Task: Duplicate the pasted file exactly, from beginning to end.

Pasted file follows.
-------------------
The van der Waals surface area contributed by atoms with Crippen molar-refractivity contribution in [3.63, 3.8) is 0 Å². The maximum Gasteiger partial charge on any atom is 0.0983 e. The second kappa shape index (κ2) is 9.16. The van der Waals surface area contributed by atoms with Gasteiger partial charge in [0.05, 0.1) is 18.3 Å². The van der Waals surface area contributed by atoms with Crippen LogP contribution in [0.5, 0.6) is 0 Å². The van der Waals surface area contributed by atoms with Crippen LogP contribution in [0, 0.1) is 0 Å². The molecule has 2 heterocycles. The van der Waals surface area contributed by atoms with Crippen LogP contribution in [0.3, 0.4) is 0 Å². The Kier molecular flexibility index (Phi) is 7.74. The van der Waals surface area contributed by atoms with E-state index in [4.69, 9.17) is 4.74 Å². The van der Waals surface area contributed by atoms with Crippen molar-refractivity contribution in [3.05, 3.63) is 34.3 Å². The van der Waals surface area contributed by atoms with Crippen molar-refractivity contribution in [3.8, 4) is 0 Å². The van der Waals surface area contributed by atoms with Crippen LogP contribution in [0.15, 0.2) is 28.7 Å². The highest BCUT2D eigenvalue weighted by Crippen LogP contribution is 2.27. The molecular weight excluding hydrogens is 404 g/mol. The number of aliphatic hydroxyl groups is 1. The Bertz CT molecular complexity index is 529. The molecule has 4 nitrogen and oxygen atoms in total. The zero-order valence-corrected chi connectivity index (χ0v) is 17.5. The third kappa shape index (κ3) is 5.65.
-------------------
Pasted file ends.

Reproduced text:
The van der Waals surface area contributed by atoms with Crippen molar-refractivity contribution in [3.63, 3.8) is 0 Å². The maximum Gasteiger partial charge on any atom is 0.0983 e. The second kappa shape index (κ2) is 9.16. The van der Waals surface area contributed by atoms with Gasteiger partial charge in [0.05, 0.1) is 18.3 Å². The van der Waals surface area contributed by atoms with Crippen LogP contribution in [0.5, 0.6) is 0 Å². The van der Waals surface area contributed by atoms with Crippen LogP contribution in [0, 0.1) is 0 Å². The molecule has 2 heterocycles. The van der Waals surface area contributed by atoms with Crippen LogP contribution in [0.3, 0.4) is 0 Å². The Kier molecular flexibility index (Phi) is 7.74. The van der Waals surface area contributed by atoms with E-state index in [4.69, 9.17) is 4.74 Å². The van der Waals surface area contributed by atoms with Crippen molar-refractivity contribution in [3.05, 3.63) is 34.3 Å². The van der Waals surface area contributed by atoms with Crippen molar-refractivity contribution in [3.8, 4) is 0 Å². The van der Waals surface area contributed by atoms with Crippen LogP contribution in [0.15, 0.2) is 28.7 Å². The highest BCUT2D eigenvalue weighted by Crippen LogP contribution is 2.27. The molecular weight excluding hydrogens is 404 g/mol. The number of aliphatic hydroxyl groups is 1. The Bertz CT molecular complexity index is 529. The molecule has 4 nitrogen and oxygen atoms in total. The zero-order valence-corrected chi connectivity index (χ0v) is 17.5. The third kappa shape index (κ3) is 5.65.